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09 May 2013
We now have data to answer another one of the new questions we introduced almost two years ago. This time it's correlation between reading habits and vocabulary size for native English speakers, by age:
This is an extremely fascinating chart, because it reveals what we've thought all along — reading builds your vocabulary. However, we never dreamed that the final chart would look quite so "clean"! (At least, ignoring the bottom-most line for now.) Of course, when you have more than a quarter million respondents, that lets you produce pretty accurate results.
We have three main findings from this chart. The first is that while increasing your reading matters, increasing your reading of fiction, specifically, matters equally as much. That fiction reading would increase vocabulary size more than just non-fiction was one of our hypotheses — it makes sense, after all, considering that fiction tends to use a greater variety of words than non-fiction does. However, we hadn't expected its effect to be this prominent.
The second finding is that, for people who already read "somewhat", then for each level of "bumping up" their reading in general, or of fiction specifically, their vocabulary will be roughly 2,000 words larger. Indeed, the difference between someone who reads "somewhat" and fiction "not much", and someone who reads "lots" and fiction "lots", is approximately 8,000 words, regardless of age level. That's a huge difference.
[The numbers for people who read "not much" are far lower, and seem to follow a different curve entirely. Indeed, the lowest percentiles of vocabulary size in our survey overall show drastically different results. We believe this is due to a combination of 1) insufficient data (we need more participants), 2) greater variation within the group (the single category "not much" is too broad), and 3) participant selection (what kinds of people have taken the test, vs. what kinds haven't). In other words, more study is needed.]
And the third finding, completely unexpected, is that the difference between those who read "somewhat" and those who read "lots" doesn't appear to change with age — the difference at 15 years old is essentially the same difference at 60, which means that this life-long difference is already present by age 15. The previous chart doesn't show data before age 15, because with far less participation, it's much noisier. However, if we ignore the fictional literature question, and focus entirely on overall reading ability, we can get a rough idea of what's going on:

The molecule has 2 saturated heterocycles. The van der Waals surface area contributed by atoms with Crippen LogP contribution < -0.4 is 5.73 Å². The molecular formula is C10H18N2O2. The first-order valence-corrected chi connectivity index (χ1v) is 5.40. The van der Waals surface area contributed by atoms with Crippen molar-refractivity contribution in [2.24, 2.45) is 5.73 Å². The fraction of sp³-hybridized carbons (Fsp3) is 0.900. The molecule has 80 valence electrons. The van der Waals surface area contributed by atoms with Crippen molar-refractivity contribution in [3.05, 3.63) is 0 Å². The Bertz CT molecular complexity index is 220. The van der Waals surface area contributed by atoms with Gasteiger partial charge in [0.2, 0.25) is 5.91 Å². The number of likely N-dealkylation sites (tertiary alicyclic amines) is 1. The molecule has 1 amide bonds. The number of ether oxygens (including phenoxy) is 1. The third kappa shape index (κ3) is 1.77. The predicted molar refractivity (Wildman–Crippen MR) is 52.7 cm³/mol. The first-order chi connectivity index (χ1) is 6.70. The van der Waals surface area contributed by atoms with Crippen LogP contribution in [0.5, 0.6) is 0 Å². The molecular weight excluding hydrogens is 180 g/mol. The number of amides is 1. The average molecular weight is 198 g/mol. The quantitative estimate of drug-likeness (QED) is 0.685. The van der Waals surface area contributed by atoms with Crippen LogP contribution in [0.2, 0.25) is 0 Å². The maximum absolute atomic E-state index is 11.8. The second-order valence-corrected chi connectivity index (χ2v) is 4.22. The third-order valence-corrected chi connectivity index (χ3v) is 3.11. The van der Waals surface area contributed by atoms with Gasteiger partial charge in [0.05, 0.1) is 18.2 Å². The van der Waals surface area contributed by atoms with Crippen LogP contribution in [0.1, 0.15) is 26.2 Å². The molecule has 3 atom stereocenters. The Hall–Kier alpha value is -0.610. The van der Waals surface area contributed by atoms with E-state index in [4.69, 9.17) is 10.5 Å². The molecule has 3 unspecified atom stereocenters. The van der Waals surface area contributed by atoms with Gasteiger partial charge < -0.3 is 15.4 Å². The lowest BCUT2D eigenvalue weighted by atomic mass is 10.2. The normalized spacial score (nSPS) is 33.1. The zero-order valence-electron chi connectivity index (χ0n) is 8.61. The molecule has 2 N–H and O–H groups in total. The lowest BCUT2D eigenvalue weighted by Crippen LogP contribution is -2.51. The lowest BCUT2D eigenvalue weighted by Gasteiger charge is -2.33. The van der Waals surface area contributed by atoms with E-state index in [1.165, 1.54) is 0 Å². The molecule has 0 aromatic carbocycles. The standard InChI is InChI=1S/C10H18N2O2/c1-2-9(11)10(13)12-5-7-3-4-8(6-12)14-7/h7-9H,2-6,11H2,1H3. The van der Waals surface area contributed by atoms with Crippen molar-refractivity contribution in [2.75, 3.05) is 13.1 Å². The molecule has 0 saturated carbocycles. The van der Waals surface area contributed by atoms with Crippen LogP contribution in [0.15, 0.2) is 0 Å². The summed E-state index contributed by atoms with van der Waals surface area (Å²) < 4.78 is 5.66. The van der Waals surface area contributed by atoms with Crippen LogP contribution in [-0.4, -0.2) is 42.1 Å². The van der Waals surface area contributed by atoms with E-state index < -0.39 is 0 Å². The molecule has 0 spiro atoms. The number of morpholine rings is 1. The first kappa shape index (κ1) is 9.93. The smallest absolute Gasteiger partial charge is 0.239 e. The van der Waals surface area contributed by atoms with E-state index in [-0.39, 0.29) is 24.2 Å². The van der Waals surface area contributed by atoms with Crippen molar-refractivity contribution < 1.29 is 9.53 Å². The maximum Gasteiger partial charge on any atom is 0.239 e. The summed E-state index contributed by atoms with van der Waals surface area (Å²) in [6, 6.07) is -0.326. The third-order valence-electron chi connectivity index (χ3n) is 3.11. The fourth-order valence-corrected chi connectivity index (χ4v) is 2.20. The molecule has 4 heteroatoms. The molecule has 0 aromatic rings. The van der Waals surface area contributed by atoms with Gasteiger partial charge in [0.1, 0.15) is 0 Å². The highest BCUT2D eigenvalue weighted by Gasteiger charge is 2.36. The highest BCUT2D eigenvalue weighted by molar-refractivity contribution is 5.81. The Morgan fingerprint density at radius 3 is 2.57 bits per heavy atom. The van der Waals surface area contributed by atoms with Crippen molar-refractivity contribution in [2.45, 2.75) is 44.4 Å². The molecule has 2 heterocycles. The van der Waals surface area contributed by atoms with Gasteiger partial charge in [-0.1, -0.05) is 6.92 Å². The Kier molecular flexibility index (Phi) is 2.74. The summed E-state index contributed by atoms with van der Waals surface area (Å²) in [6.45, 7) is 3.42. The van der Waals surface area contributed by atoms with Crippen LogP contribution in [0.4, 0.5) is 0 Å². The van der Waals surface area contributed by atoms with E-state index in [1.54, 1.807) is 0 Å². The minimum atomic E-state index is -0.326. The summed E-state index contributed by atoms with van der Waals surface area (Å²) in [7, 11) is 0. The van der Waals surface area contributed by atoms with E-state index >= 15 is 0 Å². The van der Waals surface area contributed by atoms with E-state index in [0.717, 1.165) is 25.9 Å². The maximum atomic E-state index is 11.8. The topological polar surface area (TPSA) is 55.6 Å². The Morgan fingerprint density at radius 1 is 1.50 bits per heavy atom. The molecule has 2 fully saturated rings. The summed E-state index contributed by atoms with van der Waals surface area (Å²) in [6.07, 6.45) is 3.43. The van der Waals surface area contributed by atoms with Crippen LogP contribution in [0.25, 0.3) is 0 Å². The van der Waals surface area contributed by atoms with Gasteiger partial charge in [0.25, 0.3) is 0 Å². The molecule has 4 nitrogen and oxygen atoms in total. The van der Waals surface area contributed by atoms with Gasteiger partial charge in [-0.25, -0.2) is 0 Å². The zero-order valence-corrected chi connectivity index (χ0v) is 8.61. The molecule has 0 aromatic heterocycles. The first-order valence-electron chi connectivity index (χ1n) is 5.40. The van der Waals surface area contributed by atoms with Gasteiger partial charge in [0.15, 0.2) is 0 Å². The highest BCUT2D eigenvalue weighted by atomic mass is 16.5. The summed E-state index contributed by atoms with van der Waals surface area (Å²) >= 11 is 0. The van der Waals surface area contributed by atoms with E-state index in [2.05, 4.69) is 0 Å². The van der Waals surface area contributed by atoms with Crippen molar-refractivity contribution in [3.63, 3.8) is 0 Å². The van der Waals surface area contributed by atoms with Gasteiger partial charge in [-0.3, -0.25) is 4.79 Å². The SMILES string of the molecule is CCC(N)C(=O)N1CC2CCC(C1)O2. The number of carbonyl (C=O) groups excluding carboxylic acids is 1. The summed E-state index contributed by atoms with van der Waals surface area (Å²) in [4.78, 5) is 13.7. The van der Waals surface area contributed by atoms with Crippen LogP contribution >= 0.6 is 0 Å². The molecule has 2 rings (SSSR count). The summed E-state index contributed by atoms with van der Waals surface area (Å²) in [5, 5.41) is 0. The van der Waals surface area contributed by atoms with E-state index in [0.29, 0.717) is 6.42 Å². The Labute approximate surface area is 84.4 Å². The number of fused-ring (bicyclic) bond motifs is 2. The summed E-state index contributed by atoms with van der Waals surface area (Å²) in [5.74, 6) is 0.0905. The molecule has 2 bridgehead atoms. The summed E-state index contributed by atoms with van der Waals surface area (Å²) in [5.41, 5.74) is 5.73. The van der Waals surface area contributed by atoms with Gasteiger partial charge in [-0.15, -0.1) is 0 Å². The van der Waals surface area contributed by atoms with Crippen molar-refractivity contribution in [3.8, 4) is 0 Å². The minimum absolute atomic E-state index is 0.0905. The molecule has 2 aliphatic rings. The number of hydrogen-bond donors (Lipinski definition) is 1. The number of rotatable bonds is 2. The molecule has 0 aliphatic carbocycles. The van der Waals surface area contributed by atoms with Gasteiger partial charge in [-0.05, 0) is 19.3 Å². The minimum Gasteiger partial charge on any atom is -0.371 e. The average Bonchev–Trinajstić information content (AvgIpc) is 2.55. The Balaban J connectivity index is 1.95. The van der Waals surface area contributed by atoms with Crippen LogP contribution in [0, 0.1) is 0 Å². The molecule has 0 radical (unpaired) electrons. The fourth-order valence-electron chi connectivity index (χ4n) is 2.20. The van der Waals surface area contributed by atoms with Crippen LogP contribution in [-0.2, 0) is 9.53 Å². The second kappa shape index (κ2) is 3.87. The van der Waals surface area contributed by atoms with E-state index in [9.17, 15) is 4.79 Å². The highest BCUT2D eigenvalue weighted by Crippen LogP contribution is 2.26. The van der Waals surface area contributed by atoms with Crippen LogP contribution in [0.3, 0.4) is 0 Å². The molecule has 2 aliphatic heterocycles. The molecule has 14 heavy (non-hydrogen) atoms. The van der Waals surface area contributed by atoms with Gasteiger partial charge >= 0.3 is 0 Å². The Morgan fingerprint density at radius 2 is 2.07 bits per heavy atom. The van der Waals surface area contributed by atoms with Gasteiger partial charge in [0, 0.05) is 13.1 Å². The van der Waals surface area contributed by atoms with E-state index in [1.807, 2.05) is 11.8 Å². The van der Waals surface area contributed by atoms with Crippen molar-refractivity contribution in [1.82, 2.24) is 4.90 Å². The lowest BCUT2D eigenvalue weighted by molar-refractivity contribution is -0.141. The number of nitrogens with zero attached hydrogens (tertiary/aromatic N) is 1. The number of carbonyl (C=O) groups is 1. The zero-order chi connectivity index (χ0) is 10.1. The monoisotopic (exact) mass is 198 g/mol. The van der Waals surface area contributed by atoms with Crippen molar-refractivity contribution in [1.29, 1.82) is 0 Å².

The data is still pretty noisy because of fairly low participation levels (between the ages of 4 and 8, there are still only between 140 and 260 responses per age, while by age 12, there are already more than 1,500).
However, the overall picture is still pretty clear: at around age 4, when children are only first starting to read (at best), average vocabulary levels are roughly equivalent in relation to reading habits (as one would expect) — at around 6,000 words. Then, it's between the crucial ages of 4–15 where reading makes all the difference in the rate at which children increase their vocabulary. We can calculate the differences, although these should be taken as "ballpark approximations" at most, given the noisiness of the data:
This is a fascinating finding, as it tells us that vocabulary growth is drastically affected by the amount children read. By age 15, this has resulted in a difference of 5,000–6,000 words between each level, and children who read "lots" have almost double the vocabulary of children who read "not much". Obviously, this will affect school performance, SAT scores, and so on — and it's a difference accumulated throughout all of childhood.
(However, keep in mind that these learning "rates" are based only on averages across all our survey respondents — they are not representative of the population as a whole. Also, the rates are "average" only — we also don't have enough data to separate them out into percentiles yet. 4-year olds who start out with larger vocabularies of 7,000 words, or smaller vocabularies of only 3,500 words, could likely show different growth rates, and other factors besides reading habits surely affect vocabulary growth as well.)
So, what's the biggest takeaway from this? If you're a parent, make sure your kids read, and read all they can — it will last them the rest of their lives.
“One forgets words as one forgets names. One's vocabulary needs constant fertilizing or it will die.”
— Evelyn Waugh
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